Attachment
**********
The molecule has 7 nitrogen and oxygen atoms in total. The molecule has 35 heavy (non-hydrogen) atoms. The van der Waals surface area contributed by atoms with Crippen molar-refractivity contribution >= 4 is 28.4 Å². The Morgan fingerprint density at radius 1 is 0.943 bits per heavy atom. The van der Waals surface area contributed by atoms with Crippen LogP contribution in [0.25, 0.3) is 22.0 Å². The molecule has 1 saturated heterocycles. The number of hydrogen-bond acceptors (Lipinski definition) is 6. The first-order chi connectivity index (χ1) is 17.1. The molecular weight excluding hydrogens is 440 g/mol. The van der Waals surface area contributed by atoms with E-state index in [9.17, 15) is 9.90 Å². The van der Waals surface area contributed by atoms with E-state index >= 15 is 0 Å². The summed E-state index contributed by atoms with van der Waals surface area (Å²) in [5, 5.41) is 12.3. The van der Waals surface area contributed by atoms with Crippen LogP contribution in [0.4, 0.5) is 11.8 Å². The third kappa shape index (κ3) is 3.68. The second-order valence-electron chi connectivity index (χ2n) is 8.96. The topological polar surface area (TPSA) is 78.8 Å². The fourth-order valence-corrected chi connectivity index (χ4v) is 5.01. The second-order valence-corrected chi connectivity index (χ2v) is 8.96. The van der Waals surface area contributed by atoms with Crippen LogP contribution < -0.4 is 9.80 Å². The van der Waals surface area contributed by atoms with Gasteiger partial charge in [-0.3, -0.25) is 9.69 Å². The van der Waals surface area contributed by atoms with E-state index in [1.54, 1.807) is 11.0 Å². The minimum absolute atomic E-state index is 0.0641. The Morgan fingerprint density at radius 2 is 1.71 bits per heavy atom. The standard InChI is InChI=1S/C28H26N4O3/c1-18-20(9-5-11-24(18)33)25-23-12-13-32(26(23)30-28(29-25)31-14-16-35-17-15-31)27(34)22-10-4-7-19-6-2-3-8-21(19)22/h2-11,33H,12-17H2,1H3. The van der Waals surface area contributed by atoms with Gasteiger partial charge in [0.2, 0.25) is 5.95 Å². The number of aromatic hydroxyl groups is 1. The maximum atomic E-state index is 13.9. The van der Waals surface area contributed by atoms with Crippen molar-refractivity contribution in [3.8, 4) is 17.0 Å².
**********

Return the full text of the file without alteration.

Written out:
The molecule has 7 nitrogen and oxygen atoms in total. The molecule has 35 heavy (non-hydrogen) atoms. The van der Waals surface area contributed by atoms with Crippen molar-refractivity contribution >= 4 is 28.4 Å². The Morgan fingerprint density at radius 1 is 0.943 bits per heavy atom. The van der Waals surface area contributed by atoms with Crippen LogP contribution in [0.25, 0.3) is 22.0 Å². The molecule has 1 saturated heterocycles. The number of hydrogen-bond acceptors (Lipinski definition) is 6. The first-order chi connectivity index (χ1) is 17.1. The molecular weight excluding hydrogens is 440 g/mol. The van der Waals surface area contributed by atoms with E-state index in [9.17, 15) is 9.90 Å². The van der Waals surface area contributed by atoms with E-state index >= 15 is 0 Å². The summed E-state index contributed by atoms with van der Waals surface area (Å²) in [5, 5.41) is 12.3. The van der Waals surface area contributed by atoms with Crippen LogP contribution in [0.4, 0.5) is 11.8 Å². The third kappa shape index (κ3) is 3.68. The second-order valence-electron chi connectivity index (χ2n) is 8.96. The topological polar surface area (TPSA) is 78.8 Å². The fourth-order valence-corrected chi connectivity index (χ4v) is 5.01. The second-order valence-corrected chi connectivity index (χ2v) is 8.96. The van der Waals surface area contributed by atoms with Crippen LogP contribution < -0.4 is 9.80 Å². The van der Waals surface area contributed by atoms with Gasteiger partial charge in [-0.3, -0.25) is 9.69 Å². The van der Waals surface area contributed by atoms with E-state index in [1.54, 1.807) is 11.0 Å². The minimum absolute atomic E-state index is 0.0641. The Morgan fingerprint density at radius 2 is 1.71 bits per heavy atom. The standard InChI is InChI=1S/C28H26N4O3/c1-18-20(9-5-11-24(18)33)25-23-12-13-32(26(23)30-28(29-25)31-14-16-35-17-15-31)27(34)22-10-4-7-19-6-2-3-8-21(19)22/h2-11,33H,12-17H2,1H3. The van der Waals surface area contributed by atoms with Gasteiger partial charge in [0.2, 0.25) is 5.95 Å². The number of aromatic hydroxyl groups is 1. The maximum atomic E-state index is 13.9. The van der Waals surface area contributed by atoms with Crippen molar-refractivity contribution in [3.8, 4) is 17.0 Å².